Erdoğan initially won a historical victory in the 2002 elections and became the AKP’s chairperson.

The key elements that contributed to the AKP’s victory were the economic depression which plagued Turkey, the failures of predecessor coalition governments, as well as a necessary 10 percent electoral threshold which Turkish political parties have to pass to have the floor at The Grand National Assembly of Turkey (TBMM).

Erdoğan’s AKP won 363 of 550 seats in the National Assembly where 45 percent of the popular vote was not reflected in the National Assembly because of the electoral threshold.

However, in the most recent elections held on 7 June 2015 the AKP’s iron clad reign of power seems to have faltered despite the fact that they won 40 percent of the votes, the AKP was unable to reach the number of Parliament Members (MP) required to form the ruling government which has forced them to form a coalition with one of its rivals.

Since its establishment, and its first victory in 2002, AKP earned the trust of many people from varying backgrounds who had previously either supported AKP or another party such as the People's Democratic Party (HDP). Erdoğan’s first speech after his first victory also won a general approval from almost everyone in the country as well as his speech after the second general election he won.

“You voted for the democracy to function more efficiently. You voted for a transition into a democracy from a democracy which could not govern. It is your decision. You carried out the principle, like Ataturk said, ‘Sovereignty unconditionally belongs to the nation’,” he said on his speech after November 3, 2002 general election.

Erdoğan emphasized unity of Turkey’s people in his speech after the general election on 23 July 2007 election which continued to receive approval from all parties.

“I am calling out to the people who did not vote for my party. I understand the message you gave us in your votes. Please feel comfortable. Your vote is important to us no matter who you voted for. Please be at ease; we will continue to protect our nation’s consignment up to the end like we always did,” he said.

In the years following the 3 November 2002 election, AKP and Erdoğan have won all parliamentary elections and formed the government singly, in addition to general local elections and his presidential run until this past 7 June 2015 election cycle.

Compared to prior elections, the June 7th parliamentary elections turned out to be more democratic as more than 95 percent of the votes were reflected to the Great National Assembly of Turkey. A new party, People’s Democratic Party (HDP) contested in the election as a party unlike its predecessor, Peace and Democracy party (BDP) did in the previous elections in where it participated independently to bypass the 10 percent electoral threshold. Contrary to several pro-government polls, HDP fared way better than expected and won 80 seats with 13 percent of the vote, which also collapsed AKP’s plans for continuing to form and run the government alone.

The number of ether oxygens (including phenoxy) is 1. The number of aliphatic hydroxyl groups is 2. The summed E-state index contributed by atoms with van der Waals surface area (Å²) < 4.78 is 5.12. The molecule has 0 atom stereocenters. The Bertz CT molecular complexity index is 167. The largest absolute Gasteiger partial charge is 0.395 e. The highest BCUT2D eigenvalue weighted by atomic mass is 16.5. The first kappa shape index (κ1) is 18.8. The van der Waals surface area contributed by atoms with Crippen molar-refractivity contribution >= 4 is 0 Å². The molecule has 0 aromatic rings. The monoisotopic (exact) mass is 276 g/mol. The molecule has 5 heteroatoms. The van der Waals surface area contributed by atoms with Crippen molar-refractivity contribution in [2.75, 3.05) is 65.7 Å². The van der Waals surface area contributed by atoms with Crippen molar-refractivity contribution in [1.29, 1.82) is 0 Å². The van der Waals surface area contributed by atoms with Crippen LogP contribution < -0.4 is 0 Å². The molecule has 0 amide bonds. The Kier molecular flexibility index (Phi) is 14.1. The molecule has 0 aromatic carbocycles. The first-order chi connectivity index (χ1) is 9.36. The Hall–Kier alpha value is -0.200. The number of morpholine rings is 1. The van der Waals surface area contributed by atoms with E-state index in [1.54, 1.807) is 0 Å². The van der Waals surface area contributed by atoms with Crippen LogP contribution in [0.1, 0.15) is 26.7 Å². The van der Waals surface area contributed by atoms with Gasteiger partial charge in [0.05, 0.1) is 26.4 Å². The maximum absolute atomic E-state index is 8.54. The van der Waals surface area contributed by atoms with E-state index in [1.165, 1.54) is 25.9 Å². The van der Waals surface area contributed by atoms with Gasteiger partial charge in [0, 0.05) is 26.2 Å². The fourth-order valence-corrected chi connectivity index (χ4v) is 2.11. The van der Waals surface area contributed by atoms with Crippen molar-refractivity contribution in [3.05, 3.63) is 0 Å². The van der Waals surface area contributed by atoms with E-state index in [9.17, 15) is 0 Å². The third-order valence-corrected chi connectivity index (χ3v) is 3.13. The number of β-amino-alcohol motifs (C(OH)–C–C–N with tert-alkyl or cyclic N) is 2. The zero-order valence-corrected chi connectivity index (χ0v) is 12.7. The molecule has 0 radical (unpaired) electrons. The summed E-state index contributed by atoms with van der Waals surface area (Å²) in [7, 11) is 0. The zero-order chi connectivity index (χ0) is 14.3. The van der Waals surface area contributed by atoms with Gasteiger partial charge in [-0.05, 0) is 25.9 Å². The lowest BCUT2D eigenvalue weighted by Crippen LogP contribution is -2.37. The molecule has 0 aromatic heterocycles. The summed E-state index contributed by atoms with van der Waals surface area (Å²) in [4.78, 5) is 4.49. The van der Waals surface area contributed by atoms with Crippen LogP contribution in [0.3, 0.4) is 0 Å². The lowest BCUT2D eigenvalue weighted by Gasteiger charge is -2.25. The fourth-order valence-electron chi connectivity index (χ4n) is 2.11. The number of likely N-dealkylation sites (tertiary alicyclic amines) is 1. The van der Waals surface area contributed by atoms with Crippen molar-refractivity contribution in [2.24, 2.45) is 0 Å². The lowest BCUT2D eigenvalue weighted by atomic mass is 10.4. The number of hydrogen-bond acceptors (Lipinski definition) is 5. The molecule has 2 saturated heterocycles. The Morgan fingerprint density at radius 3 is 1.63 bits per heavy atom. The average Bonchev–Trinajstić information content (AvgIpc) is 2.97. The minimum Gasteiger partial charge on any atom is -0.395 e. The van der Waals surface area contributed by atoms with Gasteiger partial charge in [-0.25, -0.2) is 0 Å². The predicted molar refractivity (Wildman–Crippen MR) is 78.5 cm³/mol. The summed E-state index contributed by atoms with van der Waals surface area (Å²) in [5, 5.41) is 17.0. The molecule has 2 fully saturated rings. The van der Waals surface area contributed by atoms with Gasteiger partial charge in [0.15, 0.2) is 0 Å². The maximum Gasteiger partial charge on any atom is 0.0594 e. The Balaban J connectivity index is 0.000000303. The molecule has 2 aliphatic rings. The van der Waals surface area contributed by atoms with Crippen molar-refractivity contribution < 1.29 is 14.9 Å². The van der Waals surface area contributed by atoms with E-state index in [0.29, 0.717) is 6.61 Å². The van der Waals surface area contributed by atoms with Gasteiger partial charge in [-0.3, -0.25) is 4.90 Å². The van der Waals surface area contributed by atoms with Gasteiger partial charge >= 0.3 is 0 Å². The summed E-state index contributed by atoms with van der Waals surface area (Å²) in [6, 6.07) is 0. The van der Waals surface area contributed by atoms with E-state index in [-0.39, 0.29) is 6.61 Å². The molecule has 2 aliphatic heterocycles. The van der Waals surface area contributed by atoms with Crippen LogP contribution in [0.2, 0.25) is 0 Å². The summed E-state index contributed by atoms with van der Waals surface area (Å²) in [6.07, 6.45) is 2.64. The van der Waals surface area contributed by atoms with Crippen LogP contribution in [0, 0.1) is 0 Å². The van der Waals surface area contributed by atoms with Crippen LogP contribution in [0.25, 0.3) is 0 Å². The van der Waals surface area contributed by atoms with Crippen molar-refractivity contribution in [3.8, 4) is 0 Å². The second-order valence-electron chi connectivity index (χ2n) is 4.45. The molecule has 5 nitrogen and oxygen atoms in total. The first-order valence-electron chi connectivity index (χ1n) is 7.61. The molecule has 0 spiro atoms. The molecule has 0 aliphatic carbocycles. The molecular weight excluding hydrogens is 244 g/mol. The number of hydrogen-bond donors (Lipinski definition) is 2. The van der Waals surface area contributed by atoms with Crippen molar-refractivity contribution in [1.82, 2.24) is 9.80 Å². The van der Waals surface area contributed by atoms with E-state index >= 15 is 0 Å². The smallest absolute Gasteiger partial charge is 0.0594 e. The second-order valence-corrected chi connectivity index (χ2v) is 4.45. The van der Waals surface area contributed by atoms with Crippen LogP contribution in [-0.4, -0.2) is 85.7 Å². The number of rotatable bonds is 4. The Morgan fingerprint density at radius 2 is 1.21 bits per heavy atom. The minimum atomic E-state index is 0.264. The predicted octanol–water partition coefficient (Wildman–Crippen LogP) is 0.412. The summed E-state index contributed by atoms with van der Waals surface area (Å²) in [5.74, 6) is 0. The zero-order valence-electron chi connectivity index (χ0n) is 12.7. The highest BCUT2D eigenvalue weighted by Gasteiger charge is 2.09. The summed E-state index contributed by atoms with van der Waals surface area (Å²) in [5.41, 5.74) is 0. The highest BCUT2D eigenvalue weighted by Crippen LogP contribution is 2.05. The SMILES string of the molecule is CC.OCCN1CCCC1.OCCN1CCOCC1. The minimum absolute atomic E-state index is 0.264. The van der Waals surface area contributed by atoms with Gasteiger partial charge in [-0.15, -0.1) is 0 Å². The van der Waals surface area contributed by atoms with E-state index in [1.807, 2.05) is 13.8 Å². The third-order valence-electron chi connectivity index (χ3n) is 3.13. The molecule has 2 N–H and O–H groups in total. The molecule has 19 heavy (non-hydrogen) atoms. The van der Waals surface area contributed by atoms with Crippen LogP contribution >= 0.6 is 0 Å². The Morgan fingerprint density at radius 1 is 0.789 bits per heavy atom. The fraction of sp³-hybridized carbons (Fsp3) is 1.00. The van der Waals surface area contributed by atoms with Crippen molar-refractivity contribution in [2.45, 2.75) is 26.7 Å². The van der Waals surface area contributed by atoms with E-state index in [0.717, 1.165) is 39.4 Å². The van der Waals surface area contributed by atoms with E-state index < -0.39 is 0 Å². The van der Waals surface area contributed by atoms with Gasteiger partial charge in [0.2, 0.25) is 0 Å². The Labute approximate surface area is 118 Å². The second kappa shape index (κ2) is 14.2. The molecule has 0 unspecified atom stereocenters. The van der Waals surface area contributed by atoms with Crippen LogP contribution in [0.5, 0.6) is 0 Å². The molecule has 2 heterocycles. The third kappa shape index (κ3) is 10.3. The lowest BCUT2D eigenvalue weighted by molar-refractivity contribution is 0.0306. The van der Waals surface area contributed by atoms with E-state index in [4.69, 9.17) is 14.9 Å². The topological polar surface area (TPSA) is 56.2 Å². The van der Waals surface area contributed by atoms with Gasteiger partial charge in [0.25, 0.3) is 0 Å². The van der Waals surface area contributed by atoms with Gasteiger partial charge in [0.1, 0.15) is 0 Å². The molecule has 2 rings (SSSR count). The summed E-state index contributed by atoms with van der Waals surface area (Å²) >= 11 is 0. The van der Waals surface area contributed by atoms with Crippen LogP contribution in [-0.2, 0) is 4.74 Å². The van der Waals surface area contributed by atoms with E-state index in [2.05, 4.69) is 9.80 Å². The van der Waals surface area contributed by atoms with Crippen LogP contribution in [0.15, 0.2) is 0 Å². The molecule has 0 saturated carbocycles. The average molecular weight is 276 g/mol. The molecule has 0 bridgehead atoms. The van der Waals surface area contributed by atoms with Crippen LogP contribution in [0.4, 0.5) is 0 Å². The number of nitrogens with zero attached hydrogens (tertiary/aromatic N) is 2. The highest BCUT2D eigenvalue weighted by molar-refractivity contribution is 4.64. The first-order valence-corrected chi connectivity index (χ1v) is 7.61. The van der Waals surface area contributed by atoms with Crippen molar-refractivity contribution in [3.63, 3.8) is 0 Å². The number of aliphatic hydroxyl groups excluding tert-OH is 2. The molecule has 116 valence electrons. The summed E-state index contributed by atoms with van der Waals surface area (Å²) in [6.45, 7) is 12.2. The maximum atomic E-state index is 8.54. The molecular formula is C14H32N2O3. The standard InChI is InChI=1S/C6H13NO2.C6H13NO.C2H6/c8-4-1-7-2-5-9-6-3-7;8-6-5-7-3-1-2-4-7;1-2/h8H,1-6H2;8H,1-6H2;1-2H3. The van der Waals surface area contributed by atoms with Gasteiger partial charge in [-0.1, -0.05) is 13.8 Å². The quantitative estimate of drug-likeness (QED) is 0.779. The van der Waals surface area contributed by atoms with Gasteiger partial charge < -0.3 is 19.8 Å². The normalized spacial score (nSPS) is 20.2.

An image showing the pool results from 4 different poll companies prior to June 7th election. Only one of those polls showed HDP passing the electoral threshold.

AKP Table
AKP Table

AKP lost the support it had constantly received from Turkey’s people for 13 years in June 7th election. In addition to HDP’s swift popularity in Turkey, AKP also lost support because Mr. Erdoğan was no longer the chairman of the party since being elected as president. Additionally, the corruption investigations that were launched in December of 2013, which implicated many government officials as well as businessman with close ties to AKP which many citizens felt were improperly concluded by government. Mr. Erdoğan and his team blamed Fetullah Gulen, an Islamic cleric leading the Hizmet Movement, for forming a parallel state within Turkish government.

He also blamed Mr. Gulen for an attempt to overthrow the government by fomenting conspiracies which included in their opinion false allegations of corruption by close supporters and allies of the AKP. Mr. Erdoğan’s unusual political stand after being elected as a president is another key factor in AKP’s marginal victory. Although, as president he was mandated to remain impartial regarding the political parties that comprise the parliament, it has been problematic because he hascontinued to covertly and sometimes overtly support AKP.

Critics claim that Erdoğan support for AKP has come to a point where he has begun to act more like a member of AKP than the president of Turkey. Voters indicated that the AKP’s post-electoral agenda and Mr. Erdoğan’s desire to amass a power base that would effectively make him impervious to usurpation were the primary reasons why they switched their support to other parties.

The parliamentary system in Turkey requires political parties to form a single government with majority, or in coalition with another party within 45 days after any election. Following the June election neither the Republican People’s Party (CHP), Nationalist Movement Party (MHP), or Democratic People’s Party (HDP) wanted to form a coalition with the AKP.

Ideologically, none of the parties share an affinity for each other; however the leader of the MHPmade it clear that in addition to the AKP, they will not be involved in a coalition with HDP as well. Without AKP, the only option is a minority government, which could not last long in Turkey’s dynamics government. Despite their initial position, in the intervening days following their pronouncement, party leaders have softened their language and started preparing protocols for possible coalitions.

Mr. Erdoğan expressed in an earlier meeting that he would meet the leaders of all political parties prior to designating one for the Prime Minister position.

“First, I will assign the chairman of the party which received the highest vote. If he cannot form the coalition, I will assign the chairman of the party which received the second highest vote,” he said. With only days left to form a government, little has been accomplished in TBMM. An early election, or in Mr. Erdoğan’s words, a re-election is a close option, not a surprise.

CONTRIBUTING JOURNALIST: @ElvanKatmer
LINKEDIN: Elvan Katmer